The Real Traviata: The Song of Marie Duplessis
Oxford University Press
Softback. 400 pages, 216x142mm, ISBN 978-0198828297
“A young woman of exquisite demeanour . . . chaste oval features, gorgeous dark eyes, a nose of the most exquisite and delicate curve” was how Marie Duplessis (1824-1847) was described in an obituary after her death aged just 23. The writer went on to describe her “beautifully turned feet” and “soft skin, the texture of camellias”. Such gushing homilies might be considered a trifle over-enthusiastic, but Marie Duplessis’s ultimate legacy to history was becoming the inspiration for Alexandre Dumas the younger’s novel La Dame aux Camélias and later Verdi’s La traviata, based on an 1852 play of that book. The Real Traviata, first published in 2015 and now available in paperback, tells the story of this remarkable young woman.
Her childhood and early teenage years in Normandy was sexually abusive. and she escaped to Paris at 15, quickly becoming the focus of Parisian fashionable life as a courtesan. Adding a noble ‘Du’ to her birth name of Plessis, by a combination of street-wise intelligence and youthful beauty, she gathered a large army of supporters and lovers, including members of the royal family and the government, many artists, and musicians of the calibre of Liszt, who she wanted to elope with. She was a mistress of Dumas around 1844 before taking up with Franz Liszt.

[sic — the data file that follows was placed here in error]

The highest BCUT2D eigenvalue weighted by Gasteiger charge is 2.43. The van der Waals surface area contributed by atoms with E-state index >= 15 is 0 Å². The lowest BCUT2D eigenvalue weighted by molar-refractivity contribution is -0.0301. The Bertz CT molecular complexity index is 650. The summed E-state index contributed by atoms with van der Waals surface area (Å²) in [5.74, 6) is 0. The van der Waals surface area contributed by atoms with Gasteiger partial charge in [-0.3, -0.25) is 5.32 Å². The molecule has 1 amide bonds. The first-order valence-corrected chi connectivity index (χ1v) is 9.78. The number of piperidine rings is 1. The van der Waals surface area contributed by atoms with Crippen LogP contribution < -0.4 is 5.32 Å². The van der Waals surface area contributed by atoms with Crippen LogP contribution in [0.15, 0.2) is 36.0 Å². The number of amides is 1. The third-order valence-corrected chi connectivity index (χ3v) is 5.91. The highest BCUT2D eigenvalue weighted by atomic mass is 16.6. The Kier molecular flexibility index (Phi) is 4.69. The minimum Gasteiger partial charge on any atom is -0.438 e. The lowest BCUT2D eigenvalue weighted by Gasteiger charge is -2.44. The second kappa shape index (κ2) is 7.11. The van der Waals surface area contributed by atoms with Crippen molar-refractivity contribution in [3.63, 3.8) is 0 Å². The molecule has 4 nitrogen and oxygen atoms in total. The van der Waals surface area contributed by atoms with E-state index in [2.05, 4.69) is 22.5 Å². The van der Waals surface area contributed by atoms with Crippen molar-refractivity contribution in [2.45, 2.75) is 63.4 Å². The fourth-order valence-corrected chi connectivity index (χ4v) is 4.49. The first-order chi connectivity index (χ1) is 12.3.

She managed to keep good relations with her ex-lovers and was briefly married to a Count in the year before her death, aged just 23. Obituaries elevated her from a Countess to ‘a princess’, despite her humble birth and dubious lifestyle in Paris. Her legend grew with the publication of Dumas’s book, which was soon followed by Verdi’s using her as the basis for the character of Violetta Valéry.
The detailed and well-researched book plots the life of this remarkable woman and the extraordinary life she led in Paris in the early 19th-century. With 24 pages of detailed end-notes and a timeline of her life, René Weis successfully combines scholarly research with telling a good story.
As is often the case with paperback versions of a hardback book (which was 234x156mm rather than 216x142mm), the text is rather small and the black and white photographs are not of the highest quality. For some unexplained reason, the book is printed with a wide margin on the outside of the pages, and a narrow one on the inside of the page, close to the binding edge. This means that you have to bend the spine back to read. Many publishers do this, and it is irritating and, as far as I can see, pointless.